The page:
All eyes are turned on Myanmar, as what has been billed the nation’s first free and fair election in 25 years will take place on Nov. 8. The south-east Asian nation was under British colonial rule from 1824–1948. Formerly called Burma, Myanmar enjoyed independence until 1962 when the military took power through a coup and brutally ruled the nation until 2011, suppressing almost all dissent and wielding absolute power in the face of international condemnation and sanctions.
In 1990, the government held free elections for the first time in nearly 30 years and the National League for Democracy (NLD) party of Aung San Suu Kyi, won a thumping 80% of seats, but the military refused to step down. The first general election in 20 years was held in 2010, which the junta touted as an important step in the transition to a civilian democracy, though opposition groups condemned it as a sham. The international community is closely watching the upcoming November election as a major landmark that will determine the pace and scope of Myanmar’s democratic reforms that began when a nominally civilian government led by President Thein Sein - who served as a general and then prime minister under the junta - was installed in March 2011. The ruling Union Solidarity and Development Party (USDP) of Myanmar, is expected to be trounced by Aung San Suu Kyi's NLD. However, since the country began opening up, ethnic, religious and social tensions have been roiling the country.
The upcoming general election is also of utmost importance for the Catholic Church that has been in the land for over 500 years. Today, the Church in Myanmar consists of 16 dioceses with approximately 750 thousand faithful, making up just 1.3% of the total population, with a high concentration of ethnic minorities in the tribal areas. Myanmar’s first cardinal, Archbishop Charles Maung Bo of Yangon has been expressing the concerns of the nation’s bishops regarding developments in the nation, including the Nov. 8 election. In an appeal released on Sept. 24, Cardinal Bo urged his countrymen to choose candidates and parties that promote a culture of democracy, human rights and reconciliation. He said voters need to make the forthcoming election a true exercise of democracy, which he described as "a long and arduous journey." "Voting is a fundamental right in a democracy," Cardinal Bo wrote in his appeal. "Please fulfill your sacred duty in this election. Please go to the booth. Vote for the right candidates of your choice." Days before his appeal, he told UCANEWS he wanted to urge people to vote because it was “a very important time for the country,” which he said, “needs to be changed." "The system that has been ruled by old elites didn't bring any change," Cardinal Bo said. "So people need to be aware of who will bring real change," he said.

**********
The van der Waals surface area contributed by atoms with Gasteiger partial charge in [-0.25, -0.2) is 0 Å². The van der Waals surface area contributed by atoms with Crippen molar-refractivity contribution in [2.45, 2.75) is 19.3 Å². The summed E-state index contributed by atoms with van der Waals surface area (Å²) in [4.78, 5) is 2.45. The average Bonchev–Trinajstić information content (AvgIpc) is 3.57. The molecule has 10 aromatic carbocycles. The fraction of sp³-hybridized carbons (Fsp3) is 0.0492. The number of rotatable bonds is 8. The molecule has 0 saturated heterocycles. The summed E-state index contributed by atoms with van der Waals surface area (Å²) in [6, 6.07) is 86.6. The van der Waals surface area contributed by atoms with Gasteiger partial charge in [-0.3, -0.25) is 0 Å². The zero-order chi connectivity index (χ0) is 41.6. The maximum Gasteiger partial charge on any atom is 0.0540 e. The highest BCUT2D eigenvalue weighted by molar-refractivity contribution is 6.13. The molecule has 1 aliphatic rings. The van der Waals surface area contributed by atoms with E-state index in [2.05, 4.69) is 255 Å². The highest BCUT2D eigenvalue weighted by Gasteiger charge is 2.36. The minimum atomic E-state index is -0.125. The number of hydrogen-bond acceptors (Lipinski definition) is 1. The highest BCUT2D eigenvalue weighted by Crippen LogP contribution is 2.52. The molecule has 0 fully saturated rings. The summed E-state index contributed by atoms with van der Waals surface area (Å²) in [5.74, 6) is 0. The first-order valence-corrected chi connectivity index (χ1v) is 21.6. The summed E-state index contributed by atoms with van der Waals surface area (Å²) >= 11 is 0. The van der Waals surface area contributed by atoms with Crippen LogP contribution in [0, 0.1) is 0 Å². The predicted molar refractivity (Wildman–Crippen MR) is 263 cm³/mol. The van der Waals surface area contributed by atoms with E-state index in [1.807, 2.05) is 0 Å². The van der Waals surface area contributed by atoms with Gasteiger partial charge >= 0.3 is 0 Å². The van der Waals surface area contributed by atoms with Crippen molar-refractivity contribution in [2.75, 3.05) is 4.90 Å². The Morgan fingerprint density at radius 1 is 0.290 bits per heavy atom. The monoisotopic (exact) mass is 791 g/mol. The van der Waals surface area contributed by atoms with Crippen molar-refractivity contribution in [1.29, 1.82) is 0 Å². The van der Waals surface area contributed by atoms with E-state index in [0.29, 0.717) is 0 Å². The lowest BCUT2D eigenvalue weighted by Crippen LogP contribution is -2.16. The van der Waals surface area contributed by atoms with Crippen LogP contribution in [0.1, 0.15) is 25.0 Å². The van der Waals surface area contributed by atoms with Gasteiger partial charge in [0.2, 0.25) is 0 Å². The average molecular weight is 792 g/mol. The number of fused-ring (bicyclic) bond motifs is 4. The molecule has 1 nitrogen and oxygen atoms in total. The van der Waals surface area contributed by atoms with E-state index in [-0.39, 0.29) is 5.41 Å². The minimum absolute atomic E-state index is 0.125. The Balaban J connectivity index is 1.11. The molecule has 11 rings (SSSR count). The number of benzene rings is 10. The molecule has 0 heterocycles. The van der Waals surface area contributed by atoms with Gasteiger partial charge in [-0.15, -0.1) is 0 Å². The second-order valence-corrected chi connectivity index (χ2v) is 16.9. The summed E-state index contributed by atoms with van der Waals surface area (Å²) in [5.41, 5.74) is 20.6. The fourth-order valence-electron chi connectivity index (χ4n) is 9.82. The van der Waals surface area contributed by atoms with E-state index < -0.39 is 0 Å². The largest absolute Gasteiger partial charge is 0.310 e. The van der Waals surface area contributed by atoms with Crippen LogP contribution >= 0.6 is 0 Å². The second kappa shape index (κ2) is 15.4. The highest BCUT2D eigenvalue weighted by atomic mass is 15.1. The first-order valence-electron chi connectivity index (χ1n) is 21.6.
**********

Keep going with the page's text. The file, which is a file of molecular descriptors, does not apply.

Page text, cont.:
Cardinal Charles Bo, who is currently participating in the world Synod of Bishops on the family, here in the Vatican, spoke to us about the Nov. 8 election. He first explained how crucial the election is for the nation.